South Africa reported May CPI. Headline came in at 6.5% y/y vs. 6.1% expected and 5.9% in April, while core came in as expected at 4.1% y/y vs. 3.9% in April. Headline was the highest since January 2017 and well above the 3-6% target range. At the last meeting May 19, SARB hiked rates 50 bp to 4.75% by a 4-1 vote, with the dissent in favor of a smaller 25 bp move. Its models were updated to show a steeper expected rate path, with the policy rate seen at 5.3% by year-end vs. 5.06% in March and then rising to 6.74% by end-2024 vs. 6.68% in March. Compare this to the swaps market, which is pricing in a year-end rate near 6.25% and a policy rate near 7.25% by mid-2023 and 8.0% by mid-2025. Next policy meeting is July 21 and another 50 bp hike then seems likely.
Czech National Bank is expected to hike rates 100 bp to 6.75%. However, the market is split as a couple of analysts look for a 75 bp hike, nearly an equal number of analysts see either a 100 or 125 bp hike, and one sees a 150 bp hike. The swaps market is pricing in only 75 bp of tightening over the next 6 months that would see the policy rate peak near 6.5%. However, that should be more than met today and we see further upside risks as price pressures remain strong. CPI rose 16.0% y/y in May, the highest since December 1993 and well above the 1-3% target.
The Bank of Japan minutes are worth discussing. At the April 27-28 meeting, some board members said the bank needed to clearly communicate that monetary policy was aimed at meeting its inflation target rather than influencing exchange rates. A few acknowledged that excessive FX moves would lead to increased uncertainties for businesses but one said the yen’s depreciation has had a positive impact. The bank reportedly discussed the relationship between monetary policy and exchange rates. One board member noted that overseas investors had increased speculation over 10-year JGB yields. Right before the April 27-28 meeting began, USD/JPY was trading around 127 and has since risen 7% to trade above 136. The market has also tested YCC several times recently and so the June 16-17 meeting likely continued to focus on the same broad themes as the April meeting did.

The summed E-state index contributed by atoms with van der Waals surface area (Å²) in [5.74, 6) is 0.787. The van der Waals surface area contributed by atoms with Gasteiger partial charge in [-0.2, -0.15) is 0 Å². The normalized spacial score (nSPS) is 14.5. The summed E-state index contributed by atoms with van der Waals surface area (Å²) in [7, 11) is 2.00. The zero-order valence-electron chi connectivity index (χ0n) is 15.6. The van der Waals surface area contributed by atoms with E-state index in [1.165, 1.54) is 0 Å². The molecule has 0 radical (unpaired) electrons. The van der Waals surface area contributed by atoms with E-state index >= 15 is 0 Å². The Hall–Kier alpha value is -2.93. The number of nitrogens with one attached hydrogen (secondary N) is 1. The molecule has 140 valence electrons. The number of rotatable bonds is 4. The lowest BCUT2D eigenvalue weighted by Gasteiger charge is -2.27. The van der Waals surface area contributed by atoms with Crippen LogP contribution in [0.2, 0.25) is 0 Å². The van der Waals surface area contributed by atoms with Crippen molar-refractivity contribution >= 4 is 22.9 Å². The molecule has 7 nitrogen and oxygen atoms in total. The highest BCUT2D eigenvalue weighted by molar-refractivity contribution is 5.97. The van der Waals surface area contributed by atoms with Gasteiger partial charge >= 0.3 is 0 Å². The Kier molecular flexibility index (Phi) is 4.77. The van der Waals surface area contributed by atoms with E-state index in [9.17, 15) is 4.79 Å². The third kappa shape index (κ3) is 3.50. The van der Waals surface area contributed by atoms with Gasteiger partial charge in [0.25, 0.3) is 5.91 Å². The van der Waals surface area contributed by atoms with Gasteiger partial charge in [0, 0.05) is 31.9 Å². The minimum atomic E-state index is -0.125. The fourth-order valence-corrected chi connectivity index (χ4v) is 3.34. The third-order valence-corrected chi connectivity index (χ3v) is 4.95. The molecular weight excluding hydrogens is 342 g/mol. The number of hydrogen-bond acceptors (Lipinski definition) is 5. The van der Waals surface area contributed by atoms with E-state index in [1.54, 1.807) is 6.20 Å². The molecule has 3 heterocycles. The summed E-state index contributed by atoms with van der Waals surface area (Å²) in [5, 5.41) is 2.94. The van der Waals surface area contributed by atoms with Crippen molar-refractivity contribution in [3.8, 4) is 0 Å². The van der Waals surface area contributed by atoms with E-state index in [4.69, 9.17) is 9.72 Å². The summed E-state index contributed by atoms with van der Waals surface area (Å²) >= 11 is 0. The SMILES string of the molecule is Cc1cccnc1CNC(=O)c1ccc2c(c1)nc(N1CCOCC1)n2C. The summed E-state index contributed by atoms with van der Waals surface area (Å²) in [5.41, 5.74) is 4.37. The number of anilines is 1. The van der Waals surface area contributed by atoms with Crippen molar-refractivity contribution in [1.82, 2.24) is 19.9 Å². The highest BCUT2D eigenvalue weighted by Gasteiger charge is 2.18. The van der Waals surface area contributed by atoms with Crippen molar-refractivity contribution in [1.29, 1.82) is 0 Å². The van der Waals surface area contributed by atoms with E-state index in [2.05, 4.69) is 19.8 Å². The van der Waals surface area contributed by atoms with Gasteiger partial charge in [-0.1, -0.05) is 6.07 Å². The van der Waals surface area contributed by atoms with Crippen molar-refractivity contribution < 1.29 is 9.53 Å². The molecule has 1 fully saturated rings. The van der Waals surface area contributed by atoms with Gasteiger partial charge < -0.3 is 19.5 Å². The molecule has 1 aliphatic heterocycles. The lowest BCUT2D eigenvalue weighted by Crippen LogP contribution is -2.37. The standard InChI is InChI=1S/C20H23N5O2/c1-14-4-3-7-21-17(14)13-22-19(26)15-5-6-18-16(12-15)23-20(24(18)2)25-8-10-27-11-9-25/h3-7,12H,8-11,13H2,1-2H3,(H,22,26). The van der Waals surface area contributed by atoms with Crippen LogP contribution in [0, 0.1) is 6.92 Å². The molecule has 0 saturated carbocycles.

Prime Minister Kishida is coming under fire for high inflation as campaigning for Upper House elections begins. Kenta Izumi, head of the opposition Constitutional Democratic Party, used the term “Kishida inflation” in an effort to tie him directly to the financial hardships brought by high inflation. Kishida defended his government’s economic policies during a televised debate yesterday. He noted that “Monetary policy has a powerful effect on foreign exchange rates. But it also affects small, medium and micro-enterprises and mortgage interest rates. In other words, it has a powerful effect on the whole economy.” Campaigning for the July 10 election is likely to intensify in the coming weeks and recent polls suggest support for Kishida has fallen as a result of high inflation. The latest Nikkei poll showed his support falling six percentage points to 60% this month, the lowest since February. Nearly 70% said they didn’t approve of Kishida’s handling of inflation.